But how does cutting your finger and attending to it compare to the expression and remediation of emotion?
Your perception of an event as threatening or dangerous is like injuring the nuclei of your brain. Your thoughts activate a response in the brain that starts an automatic flow of neurochemicals and hormones into the bloodstream. These hormones and neurochemicals:
- Increase heart rate and blood pressure;
- Dilate the pupils;
- Constrict the veins in skin and send more blood to major muscle groups;
- Increase blood-glucose levels;
- Tense up the muscles that have been energized by adrenaline and glucose;
- Relax smooth muscles in order to allow more oxygen into the lungs;
- Shuts down the digestion and immune system to allow more energy for emergency functions; and
- Improves the ability to focus on the task of determining the location of the threat and how to respond to it.
Much like cutting your finger, there is an automatic flow of neurochemicals and hormones into the bloodstream that happens without your consent. Similar to tending a paper cut, you can be a passive observer or you can actively respond by providing wound care.
You can put a Band-Aid on your emotional injury.
Here I will provide you with some self-care techniques and suggestions.
First, it should be noted that if the injury to the emotional areas of your brain were visible – if the flow of neurochemicals and hormones rushing here and there inside your head could be observed, rather than having it all happen deep inside your skull, you may be more active in responding to it, without all this comparison to a paper cut.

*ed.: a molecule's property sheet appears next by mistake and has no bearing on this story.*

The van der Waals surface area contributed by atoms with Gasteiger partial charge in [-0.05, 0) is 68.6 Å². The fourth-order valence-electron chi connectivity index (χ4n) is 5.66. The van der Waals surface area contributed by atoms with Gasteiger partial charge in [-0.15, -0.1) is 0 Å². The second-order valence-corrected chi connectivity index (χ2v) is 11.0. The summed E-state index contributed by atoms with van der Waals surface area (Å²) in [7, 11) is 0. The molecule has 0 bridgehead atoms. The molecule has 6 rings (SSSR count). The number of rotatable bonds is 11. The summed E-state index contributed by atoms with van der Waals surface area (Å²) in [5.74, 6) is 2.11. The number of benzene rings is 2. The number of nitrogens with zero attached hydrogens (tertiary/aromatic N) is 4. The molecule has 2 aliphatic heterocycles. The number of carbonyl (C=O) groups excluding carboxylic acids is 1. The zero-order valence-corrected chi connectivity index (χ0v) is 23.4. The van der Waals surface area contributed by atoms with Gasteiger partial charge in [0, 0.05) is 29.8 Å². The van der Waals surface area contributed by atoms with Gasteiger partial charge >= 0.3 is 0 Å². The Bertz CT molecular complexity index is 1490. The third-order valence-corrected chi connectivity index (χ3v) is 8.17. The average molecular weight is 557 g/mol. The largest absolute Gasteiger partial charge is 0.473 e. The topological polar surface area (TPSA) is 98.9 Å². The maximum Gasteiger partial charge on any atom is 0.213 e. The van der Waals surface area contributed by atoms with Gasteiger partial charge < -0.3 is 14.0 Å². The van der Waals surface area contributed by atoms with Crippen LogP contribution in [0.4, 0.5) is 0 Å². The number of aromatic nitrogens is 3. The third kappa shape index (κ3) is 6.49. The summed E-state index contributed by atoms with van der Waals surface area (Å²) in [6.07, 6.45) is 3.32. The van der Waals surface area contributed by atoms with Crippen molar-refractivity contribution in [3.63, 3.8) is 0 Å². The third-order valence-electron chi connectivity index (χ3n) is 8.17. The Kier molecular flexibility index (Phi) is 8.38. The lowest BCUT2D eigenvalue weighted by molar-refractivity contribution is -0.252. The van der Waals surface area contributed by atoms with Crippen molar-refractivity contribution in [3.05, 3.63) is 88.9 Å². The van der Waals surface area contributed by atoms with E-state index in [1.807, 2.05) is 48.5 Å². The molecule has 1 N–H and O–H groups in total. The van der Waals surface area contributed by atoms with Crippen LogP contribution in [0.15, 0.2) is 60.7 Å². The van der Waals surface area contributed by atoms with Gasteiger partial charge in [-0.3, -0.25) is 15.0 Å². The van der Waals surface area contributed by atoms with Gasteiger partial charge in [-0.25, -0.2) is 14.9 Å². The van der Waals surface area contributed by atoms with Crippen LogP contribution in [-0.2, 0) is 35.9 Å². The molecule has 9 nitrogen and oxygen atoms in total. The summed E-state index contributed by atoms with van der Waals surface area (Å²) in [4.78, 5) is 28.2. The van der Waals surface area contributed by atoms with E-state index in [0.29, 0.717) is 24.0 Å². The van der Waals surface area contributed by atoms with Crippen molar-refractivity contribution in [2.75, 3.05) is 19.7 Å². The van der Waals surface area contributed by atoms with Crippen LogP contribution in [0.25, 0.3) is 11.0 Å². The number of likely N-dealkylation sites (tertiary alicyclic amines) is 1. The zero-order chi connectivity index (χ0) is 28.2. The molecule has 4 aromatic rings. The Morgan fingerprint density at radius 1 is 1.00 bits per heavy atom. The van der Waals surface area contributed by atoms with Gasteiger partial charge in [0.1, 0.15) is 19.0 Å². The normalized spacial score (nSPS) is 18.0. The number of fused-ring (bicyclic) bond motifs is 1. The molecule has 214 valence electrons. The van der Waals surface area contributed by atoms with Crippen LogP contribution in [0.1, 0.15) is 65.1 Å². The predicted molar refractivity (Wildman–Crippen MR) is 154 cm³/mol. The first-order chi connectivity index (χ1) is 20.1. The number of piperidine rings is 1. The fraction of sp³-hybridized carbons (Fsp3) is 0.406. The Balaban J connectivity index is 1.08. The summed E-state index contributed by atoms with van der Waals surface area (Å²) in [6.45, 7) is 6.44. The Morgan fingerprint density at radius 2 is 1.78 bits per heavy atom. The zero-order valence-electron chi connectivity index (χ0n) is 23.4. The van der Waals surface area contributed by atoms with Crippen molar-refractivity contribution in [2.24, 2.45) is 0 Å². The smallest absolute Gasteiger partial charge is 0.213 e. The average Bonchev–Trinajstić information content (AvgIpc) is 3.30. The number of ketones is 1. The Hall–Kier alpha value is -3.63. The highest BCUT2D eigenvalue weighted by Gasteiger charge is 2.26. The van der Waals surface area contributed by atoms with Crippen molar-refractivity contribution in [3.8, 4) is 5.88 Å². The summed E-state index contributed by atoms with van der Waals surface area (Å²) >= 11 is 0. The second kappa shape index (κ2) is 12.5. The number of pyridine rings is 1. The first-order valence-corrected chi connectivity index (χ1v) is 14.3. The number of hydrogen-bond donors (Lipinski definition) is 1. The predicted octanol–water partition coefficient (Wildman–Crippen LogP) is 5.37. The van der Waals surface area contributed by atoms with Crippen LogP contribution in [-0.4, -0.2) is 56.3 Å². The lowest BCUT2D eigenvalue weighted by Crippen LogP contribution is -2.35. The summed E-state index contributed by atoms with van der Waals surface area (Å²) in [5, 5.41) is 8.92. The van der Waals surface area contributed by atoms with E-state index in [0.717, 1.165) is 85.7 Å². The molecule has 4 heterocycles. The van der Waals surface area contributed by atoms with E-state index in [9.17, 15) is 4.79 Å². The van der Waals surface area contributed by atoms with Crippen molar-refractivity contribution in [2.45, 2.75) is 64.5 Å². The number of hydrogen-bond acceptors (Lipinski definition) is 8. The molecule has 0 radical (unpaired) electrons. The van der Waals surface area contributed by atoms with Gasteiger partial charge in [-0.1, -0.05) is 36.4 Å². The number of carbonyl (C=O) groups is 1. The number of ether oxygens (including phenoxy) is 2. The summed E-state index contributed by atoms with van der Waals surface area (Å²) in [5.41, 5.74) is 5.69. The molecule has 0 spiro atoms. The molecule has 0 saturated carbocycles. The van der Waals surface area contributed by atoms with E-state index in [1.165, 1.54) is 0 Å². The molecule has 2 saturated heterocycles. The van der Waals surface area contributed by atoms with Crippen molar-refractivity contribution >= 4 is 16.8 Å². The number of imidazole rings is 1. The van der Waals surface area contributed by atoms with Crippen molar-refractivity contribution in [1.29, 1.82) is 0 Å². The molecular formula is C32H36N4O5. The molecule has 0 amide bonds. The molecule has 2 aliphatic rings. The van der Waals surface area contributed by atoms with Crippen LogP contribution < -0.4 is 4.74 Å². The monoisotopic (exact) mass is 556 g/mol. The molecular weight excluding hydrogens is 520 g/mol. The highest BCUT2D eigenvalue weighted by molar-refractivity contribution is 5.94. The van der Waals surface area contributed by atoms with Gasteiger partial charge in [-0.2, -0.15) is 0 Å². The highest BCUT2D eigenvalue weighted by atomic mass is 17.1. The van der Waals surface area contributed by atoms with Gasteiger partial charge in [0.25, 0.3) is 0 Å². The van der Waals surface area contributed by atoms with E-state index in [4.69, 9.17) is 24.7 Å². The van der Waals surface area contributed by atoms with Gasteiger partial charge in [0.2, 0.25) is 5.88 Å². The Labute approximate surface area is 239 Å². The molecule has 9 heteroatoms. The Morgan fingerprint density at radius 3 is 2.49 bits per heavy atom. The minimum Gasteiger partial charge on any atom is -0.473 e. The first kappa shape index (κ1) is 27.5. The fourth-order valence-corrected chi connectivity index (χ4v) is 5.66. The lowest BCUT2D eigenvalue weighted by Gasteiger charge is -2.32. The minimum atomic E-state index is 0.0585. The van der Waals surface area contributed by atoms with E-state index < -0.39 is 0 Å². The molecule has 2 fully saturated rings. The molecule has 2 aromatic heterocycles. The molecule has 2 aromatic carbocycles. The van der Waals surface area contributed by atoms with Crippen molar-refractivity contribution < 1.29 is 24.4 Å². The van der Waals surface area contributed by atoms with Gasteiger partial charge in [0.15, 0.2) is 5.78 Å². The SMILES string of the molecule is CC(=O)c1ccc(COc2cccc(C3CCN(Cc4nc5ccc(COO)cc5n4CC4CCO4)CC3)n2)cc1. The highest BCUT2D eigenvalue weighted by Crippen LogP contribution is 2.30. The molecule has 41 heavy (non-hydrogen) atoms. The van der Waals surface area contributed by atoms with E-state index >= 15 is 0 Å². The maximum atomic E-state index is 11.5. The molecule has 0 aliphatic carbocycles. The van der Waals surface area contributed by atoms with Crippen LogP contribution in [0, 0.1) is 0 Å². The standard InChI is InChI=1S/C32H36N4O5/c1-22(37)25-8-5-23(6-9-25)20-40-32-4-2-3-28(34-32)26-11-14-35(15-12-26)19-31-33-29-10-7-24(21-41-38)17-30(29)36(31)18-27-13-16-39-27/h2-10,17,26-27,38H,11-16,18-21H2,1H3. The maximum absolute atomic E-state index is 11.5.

Instead, we will just have to imagine and increase our awareness of the phenomenon.
Wounds inflicted by thought require as much attention and enthusiasm for treatment as an injury to skin or bone. We might imagine the paradigm from the following perspective:
- An Event Occurs: “You did a horrible job!”
- An Injury Results from Thinking About the Event: “You have no right to talk to me like that! I am a good employee. I am a good person. I should be treated better. It is awful that you are treating me this way. I need your approval in order to be happy in my life.”
- An Automatic Protective Response Results from Thinking: Your threatening thoughts instigate the flow of neurochemicals and hormones into your bloodstream, causing your body to go into a protective mode (a stress response). These chemical will flow for some period of time specific to you. The longer you ruminate about your perceived threat, however, the longer the chemicals will remain flowing through your bloodstream. It could be minutes, months or even years (chronic stress). If you do not tend to the wound, you will be susceptible to infection, fatigue and a continued loss of homeostasis and likely reopen the wound each and every time you encounter the same or a similar misfortune.